Film Pulse Score

Sun Choke
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Release Date: August 5, 2016 (Limited and VOD)
Director: Ben Cresciman
MPAA Rating: NR
Run Time: 83 Minutes

At its start, Ben Cresciman’s Sun Choke plays to very common fears – those of being ill, trapped under the domineering control of another person, and not knowing the true motivations of that caretaker. And then there are different terrors exploited, as the film’s scope widens and moves from a sterilized mansion in the Hollywood Hills to the streets below – a sense of recklessness, of a lack of self-control, a gradual spiraling into the loss of one’s grasp on reality.

Artists have exploited these emotions for centuries, and it’s always a treat to see them depicted in new ways. Cresciman takes a decidedly minimalist approach to this concept, mostly choosing to execute his plot from a slate as cleanly linear as its initial (and final) setting. It’s a gripping hour and a half, at once obedient to the conventions and fixtures one expects from a thriller about a mentally troubled protagonist and fully prepared to careen into the darkness when it comes to the details of how the film goes about navigating its narrative path.

Sarah Hagan stars as Janie, a woman in her early twenties who is slowly recovering from a mental breakdown. She is under the care of a therapist named Irma (Barbara Crampton), confined to the grounds of the aforementioned estate. Irma’s methods are deeply questionable. She puts herself in control of every aspect of Janie’s life, a rigorous and rhythmic schedule of mental and physical exercises.

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Eventually, as her patient’s condition seemingly improves, Irma allows Janie some autonomy. But as our main character verges beyond the dictatorship of one, we learn that Janie’s instability has not been cured, but merely suppressed. When she becomes obsessed with Savannah (Sara Malakul Lane), a young woman about her own age, it’s only a matter of time until her violent behavior returns, in the form of confrontations, which quickly grow in aggression. Despite Irma’s increasingly draconian attempts to close back in on Janie, it’s clear that the damage has been done and that things will only get worse from here on out.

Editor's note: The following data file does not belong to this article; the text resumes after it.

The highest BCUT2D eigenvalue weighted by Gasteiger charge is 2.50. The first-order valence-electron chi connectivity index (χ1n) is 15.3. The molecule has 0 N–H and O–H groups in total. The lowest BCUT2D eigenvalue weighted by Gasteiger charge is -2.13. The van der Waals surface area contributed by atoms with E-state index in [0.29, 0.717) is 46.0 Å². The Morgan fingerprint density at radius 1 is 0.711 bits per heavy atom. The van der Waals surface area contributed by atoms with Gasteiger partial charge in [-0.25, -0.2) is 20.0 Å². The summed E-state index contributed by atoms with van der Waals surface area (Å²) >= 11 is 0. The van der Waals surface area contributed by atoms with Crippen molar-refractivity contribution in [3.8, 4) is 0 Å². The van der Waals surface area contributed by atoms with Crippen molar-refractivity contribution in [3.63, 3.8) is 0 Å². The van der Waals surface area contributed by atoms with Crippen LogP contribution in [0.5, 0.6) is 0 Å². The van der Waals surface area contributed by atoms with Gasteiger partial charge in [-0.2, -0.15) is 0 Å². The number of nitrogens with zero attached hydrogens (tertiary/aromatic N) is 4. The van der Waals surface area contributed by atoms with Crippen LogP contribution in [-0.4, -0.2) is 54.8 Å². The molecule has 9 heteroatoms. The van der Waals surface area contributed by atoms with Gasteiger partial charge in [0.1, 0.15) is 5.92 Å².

While the plot of Sun Choke appears to be rather drastic – seemingly ready to become big, punchy and stark at any moment – the movie embraces the more sparse and cerebral grounds of the psychological drama. You can count on one hand the number of times in which the film suspends its tightly wound restraint and gives into the primitivism that people, for better or worse, associate with the horror genre.

Cresciman doesn’t divide his screenplay between the two stylistic approaches, so these brief diversions into the grittier, gorier stuff are surprising and effective. His otherwise spare approach to the material is just enticing enough to keep the viewer engaged in speculation. Nervously unanswered questions in the first act are never forgotten, either by the film or by the viewer, and their resolution at the movie’s climax is a well rounded payoff.

Sun Choke is also blessed with solid lead performances. Tasked with anchoring the film, Sarah Hagan provides an intriguing interpretation, bridging that gap between showing confusion and insanity without becoming incoherent. Hagan succeeds in the unsettling effect of allowing the viewer a glimpse into Janie’s madness, almost to the point of some kind of twisted understanding.

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It’s a joy to watch her play opposite Barbara Crampton, who gleefully chews the scenery away in her role as Janie’s corrupted guardian, making a startling transition from a simply eccentric woman to a sadist in very little time. Sara Malakul Lane isn’t given much to do in terms of emotional range, although she is more than able to hold her own when the dynamic between Savannah and Janie takes a turn for the worst.

In totality, Cresciman offers us a swift, daft glimpse at his subject matter, forgoing depth or philosophy in exchange for surface-level emotion. Considering the film’s brief runtime, this works, in essence, but leaves one with a hunger for something more substantive, especially after a stacked finale, which makes fleeting bypasses into deeper themes and ideas, as Janie’s ambiguous history is slowly brought to light.

Nevertheless, Sun Choke offers its own unique pleasures, encapsulated largely in the strength of the actors, as well as Cresciman’s ability to slowly build and then quickly unravel the story, keeping the motion going until he has built it so high that it unleashes a controlled demolition of mammoth proportions. It is then when Janie allows her hermetically sealed world to be infiltrated by an outsider, colliding her demons with unchecked irrationality and releasing a wave of chaos that is not to be forgotten.

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